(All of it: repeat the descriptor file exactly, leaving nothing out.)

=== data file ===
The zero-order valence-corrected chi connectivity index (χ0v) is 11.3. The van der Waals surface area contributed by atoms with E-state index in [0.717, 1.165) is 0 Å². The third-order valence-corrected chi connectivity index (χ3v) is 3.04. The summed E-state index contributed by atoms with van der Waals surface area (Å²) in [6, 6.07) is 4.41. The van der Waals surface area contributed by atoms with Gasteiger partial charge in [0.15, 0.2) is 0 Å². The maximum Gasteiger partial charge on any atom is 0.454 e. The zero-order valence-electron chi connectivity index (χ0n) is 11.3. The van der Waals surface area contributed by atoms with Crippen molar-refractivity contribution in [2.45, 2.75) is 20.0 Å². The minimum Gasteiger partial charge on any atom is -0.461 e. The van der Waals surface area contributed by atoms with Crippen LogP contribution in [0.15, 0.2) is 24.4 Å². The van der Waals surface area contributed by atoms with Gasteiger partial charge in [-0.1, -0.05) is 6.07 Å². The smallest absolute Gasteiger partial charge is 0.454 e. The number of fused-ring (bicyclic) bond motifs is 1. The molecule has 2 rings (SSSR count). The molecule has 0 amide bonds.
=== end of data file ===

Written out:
The zero-order valence-corrected chi connectivity index (χ0v) is 11.3. The van der Waals surface area contributed by atoms with E-state index in [0.717, 1.165) is 0 Å². The third-order valence-corrected chi connectivity index (χ3v) is 3.04. The summed E-state index contributed by atoms with van der Waals surface area (Å²) in [6, 6.07) is 4.41. The van der Waals surface area contributed by atoms with Gasteiger partial charge in [0.15, 0.2) is 0 Å². The maximum Gasteiger partial charge on any atom is 0.454 e. The zero-order valence-electron chi connectivity index (χ0n) is 11.3. The van der Waals surface area contributed by atoms with Crippen molar-refractivity contribution in [2.45, 2.75) is 20.0 Å². The minimum Gasteiger partial charge on any atom is -0.461 e. The van der Waals surface area contributed by atoms with Crippen LogP contribution in [0.15, 0.2) is 24.4 Å². The van der Waals surface area contributed by atoms with Gasteiger partial charge in [-0.1, -0.05) is 6.07 Å². The smallest absolute Gasteiger partial charge is 0.454 e. The number of fused-ring (bicyclic) bond motifs is 1. The molecule has 2 rings (SSSR count). The molecule has 0 amide bonds.